The Old Man and the Gun Review

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Cast: Robert Redford, Casey Affleck, Sissy Spacek, Danny Glover

Director: David Lowery

Synopsis from Rotten Tomatoes: OLD MAN AND THE GUN is based on the true story of Forrest Tucker (Robert Redford), from his audacious escape from San Quentin at the age of 70 to an unprecedented string of heists that confounded authorities and enchanted the public. Wrapped up in the pursuit are detective John Hunt (Casey Affleck), who becomes captivated with Forrest’s commitment to his craft, and a woman (Sissy Spacek), who loves him in spite of his chosen profession.

Review:

No one can argue that Robert Redford has had anything short of a legendary movie career.  Barring him pulling a Daniel Day-Lewis and coming out of retirement, this could very well be the last time we see Redford on our screens.  If this truly is the curtain call for the Sundance Kid, then it has been a well-made career and I wish him a happy and healthy retirement.  Regarding the actual movie, while it is not the best of Redford’s storied career, the chemistry between Redford and Spacek and the charming story make The Old Man & the Gun a charming, light-hearted, and enjoyable send-off to Redford’s career.

The movie follows Forrest Tucker (Redford) a career criminal who has robbed dozens of banks over the course of his lifetime.  While he is escaping one of his robberies, he meets Jewel (Spacek) and the two begin a friendship that eventually becomes romantic.  Jewel is kept ignorant on Forrest’s criminal activities and Forrest must balance his life of crime with his newfound relationship with Jewel.  On top of this, Detective John Hunt (Affleck) is determined to figure out who is responsible for all of the robberies and will stop at nothing to make sure that Forrest receives justice.  The main thing the film does well is it captivates the audience with the charming performances.  Redford and Spacek have incredible chemistry together and you cannot help but smile whenever they have a scene together.  There have been a plethora of movies made about morally ambiguous criminals and if the ends justify the means, but we do not often see a performance as captivating as Redford’s.  Normally we will root for the criminals because we know it will build up to a point of tension that interests us, but in this case we root for Forrest because of just how nice and likable he is.  He robs banks not on necessity, but because he likes it and is good at it and no one gets hurt in the process.  Outside of Redford though, I have to say the film is a little boring for my taste.  The pacing is very poor, as the film is only 93 minutes long but ends up feeling much longer.  Affleck’s character never really interested me and while he served as an interesting foil to Redford’s character, it was not enough to keep me interested in his background and why he wants to capture Forrest so badly.  Redford’s charm and charisma can only take this movie so far, as I needed just a bit more out of it if I were to consider to be one of my favorites for the year.  The foundation of an elite movie was present, and while the film is a solid time, it just did not capitalize on that foundation enough to take the next steps necessary. While I wish that Redford’s final films was one of his best, by no means should this film be discredited as it still has enough joy and humor to take you through the slow parts and make you care about the two lead characters.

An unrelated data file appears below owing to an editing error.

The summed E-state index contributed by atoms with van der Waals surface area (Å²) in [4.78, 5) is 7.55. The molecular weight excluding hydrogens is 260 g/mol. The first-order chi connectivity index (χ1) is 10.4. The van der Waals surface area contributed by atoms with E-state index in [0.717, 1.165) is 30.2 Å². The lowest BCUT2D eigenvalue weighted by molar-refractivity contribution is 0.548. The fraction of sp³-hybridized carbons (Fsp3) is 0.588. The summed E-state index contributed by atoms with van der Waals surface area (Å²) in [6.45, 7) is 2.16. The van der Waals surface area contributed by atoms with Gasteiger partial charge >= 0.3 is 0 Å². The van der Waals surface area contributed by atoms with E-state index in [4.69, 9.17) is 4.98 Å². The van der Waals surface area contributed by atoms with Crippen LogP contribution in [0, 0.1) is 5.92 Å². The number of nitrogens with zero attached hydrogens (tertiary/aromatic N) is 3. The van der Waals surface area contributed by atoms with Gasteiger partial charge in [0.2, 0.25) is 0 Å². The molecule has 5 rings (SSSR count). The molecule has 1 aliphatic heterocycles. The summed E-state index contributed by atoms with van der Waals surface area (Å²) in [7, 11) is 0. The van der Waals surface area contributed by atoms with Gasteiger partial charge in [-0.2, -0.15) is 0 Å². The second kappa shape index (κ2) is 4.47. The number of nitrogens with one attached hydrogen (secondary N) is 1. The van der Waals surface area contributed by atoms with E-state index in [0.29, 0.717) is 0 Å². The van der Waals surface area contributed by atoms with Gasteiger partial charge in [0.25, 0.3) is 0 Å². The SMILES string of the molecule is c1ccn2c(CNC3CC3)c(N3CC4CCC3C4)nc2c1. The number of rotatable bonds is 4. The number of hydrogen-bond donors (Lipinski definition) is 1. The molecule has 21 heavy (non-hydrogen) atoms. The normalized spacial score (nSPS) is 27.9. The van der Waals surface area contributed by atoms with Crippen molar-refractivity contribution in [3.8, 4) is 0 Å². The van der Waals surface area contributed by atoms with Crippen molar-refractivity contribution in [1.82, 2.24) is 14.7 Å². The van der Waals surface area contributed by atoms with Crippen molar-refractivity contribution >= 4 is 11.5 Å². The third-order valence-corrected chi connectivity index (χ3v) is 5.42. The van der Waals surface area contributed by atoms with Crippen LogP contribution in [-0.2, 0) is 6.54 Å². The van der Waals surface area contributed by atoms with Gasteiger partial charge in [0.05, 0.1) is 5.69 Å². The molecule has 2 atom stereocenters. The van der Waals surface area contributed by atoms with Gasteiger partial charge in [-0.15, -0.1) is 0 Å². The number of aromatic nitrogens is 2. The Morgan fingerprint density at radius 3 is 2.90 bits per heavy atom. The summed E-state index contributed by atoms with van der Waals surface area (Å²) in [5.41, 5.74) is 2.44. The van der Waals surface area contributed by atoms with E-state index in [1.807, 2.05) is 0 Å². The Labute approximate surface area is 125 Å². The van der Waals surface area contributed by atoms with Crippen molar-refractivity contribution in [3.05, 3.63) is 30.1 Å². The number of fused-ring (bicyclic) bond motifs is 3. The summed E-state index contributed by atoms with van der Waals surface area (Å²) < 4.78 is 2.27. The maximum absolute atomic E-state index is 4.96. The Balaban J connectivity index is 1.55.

Overall, Redford has earned the right to end his acting career any way he wants to, and in a certain way The Old Man & the Gun is an appropriate film to go out on.  For a career that begin as a charming Western criminal to end as a charming Western criminal is poetic in a sense that very few people could pave their own path this way.  Redford and Spacek carry this film as a fascinating, dynamic duo that are always a pleasure to see together.  If this is indeed Redford’s ride off into the sunset, then everyone who has ever watched one of his films wishes him the best of luck with whatever he decides to do moving forward, because he has certainly earned his retirement.

Overall Score: 7.5/10

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